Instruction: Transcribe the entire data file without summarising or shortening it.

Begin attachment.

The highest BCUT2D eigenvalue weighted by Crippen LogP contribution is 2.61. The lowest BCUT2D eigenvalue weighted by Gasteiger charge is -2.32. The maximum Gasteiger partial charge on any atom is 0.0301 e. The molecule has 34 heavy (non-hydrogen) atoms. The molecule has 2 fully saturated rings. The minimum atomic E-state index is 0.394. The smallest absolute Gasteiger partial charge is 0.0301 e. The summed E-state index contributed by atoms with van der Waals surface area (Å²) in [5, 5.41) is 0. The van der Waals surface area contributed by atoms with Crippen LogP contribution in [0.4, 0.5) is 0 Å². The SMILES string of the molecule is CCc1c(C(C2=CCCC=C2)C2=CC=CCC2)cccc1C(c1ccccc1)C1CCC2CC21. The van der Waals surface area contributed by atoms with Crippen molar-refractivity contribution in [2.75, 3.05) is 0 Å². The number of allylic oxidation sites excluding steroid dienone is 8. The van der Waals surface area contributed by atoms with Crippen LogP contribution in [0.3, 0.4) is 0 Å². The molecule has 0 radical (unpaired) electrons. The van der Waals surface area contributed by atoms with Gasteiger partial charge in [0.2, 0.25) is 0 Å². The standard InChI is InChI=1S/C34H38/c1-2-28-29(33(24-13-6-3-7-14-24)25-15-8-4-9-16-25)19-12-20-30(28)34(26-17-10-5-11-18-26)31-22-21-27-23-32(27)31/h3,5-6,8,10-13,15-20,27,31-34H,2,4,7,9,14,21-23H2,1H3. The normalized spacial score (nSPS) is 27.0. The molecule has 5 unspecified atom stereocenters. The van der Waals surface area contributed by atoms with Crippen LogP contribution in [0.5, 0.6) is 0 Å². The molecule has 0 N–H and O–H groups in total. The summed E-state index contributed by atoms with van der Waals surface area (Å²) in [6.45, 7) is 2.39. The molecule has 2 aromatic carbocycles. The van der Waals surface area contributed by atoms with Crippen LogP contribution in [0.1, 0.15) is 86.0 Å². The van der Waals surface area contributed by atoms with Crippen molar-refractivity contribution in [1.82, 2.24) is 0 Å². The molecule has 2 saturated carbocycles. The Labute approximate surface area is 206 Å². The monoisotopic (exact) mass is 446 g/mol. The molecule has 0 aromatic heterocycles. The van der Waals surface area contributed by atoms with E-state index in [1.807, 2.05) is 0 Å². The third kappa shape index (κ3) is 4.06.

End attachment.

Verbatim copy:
The highest BCUT2D eigenvalue weighted by Crippen LogP contribution is 2.61. The lowest BCUT2D eigenvalue weighted by Gasteiger charge is -2.32. The maximum Gasteiger partial charge on any atom is 0.0301 e. The molecule has 34 heavy (non-hydrogen) atoms. The molecule has 2 fully saturated rings. The minimum atomic E-state index is 0.394. The smallest absolute Gasteiger partial charge is 0.0301 e. The summed E-state index contributed by atoms with van der Waals surface area (Å²) in [5, 5.41) is 0. The van der Waals surface area contributed by atoms with Crippen LogP contribution in [0.4, 0.5) is 0 Å². The SMILES string of the molecule is CCc1c(C(C2=CCCC=C2)C2=CC=CCC2)cccc1C(c1ccccc1)C1CCC2CC21. The van der Waals surface area contributed by atoms with Crippen molar-refractivity contribution in [2.75, 3.05) is 0 Å². The number of allylic oxidation sites excluding steroid dienone is 8. The van der Waals surface area contributed by atoms with Crippen LogP contribution in [0.3, 0.4) is 0 Å². The molecule has 0 radical (unpaired) electrons. The van der Waals surface area contributed by atoms with Gasteiger partial charge in [0.2, 0.25) is 0 Å². The standard InChI is InChI=1S/C34H38/c1-2-28-29(33(24-13-6-3-7-14-24)25-15-8-4-9-16-25)19-12-20-30(28)34(26-17-10-5-11-18-26)31-22-21-27-23-32(27)31/h3,5-6,8,10-13,15-20,27,31-34H,2,4,7,9,14,21-23H2,1H3. The normalized spacial score (nSPS) is 27.0. The molecule has 5 unspecified atom stereocenters. The van der Waals surface area contributed by atoms with Crippen LogP contribution in [0.5, 0.6) is 0 Å². The molecule has 0 N–H and O–H groups in total. The summed E-state index contributed by atoms with van der Waals surface area (Å²) in [6.45, 7) is 2.39. The molecule has 2 aromatic carbocycles. The van der Waals surface area contributed by atoms with Crippen LogP contribution in [0.1, 0.15) is 86.0 Å². The van der Waals surface area contributed by atoms with Crippen molar-refractivity contribution in [1.82, 2.24) is 0 Å². The molecule has 2 saturated carbocycles. The Labute approximate surface area is 206 Å². The monoisotopic (exact) mass is 446 g/mol. The molecule has 0 aromatic heterocycles. The van der Waals surface area contributed by atoms with E-state index in [1.807, 2.05) is 0 Å². The third kappa shape index (κ3) is 4.06.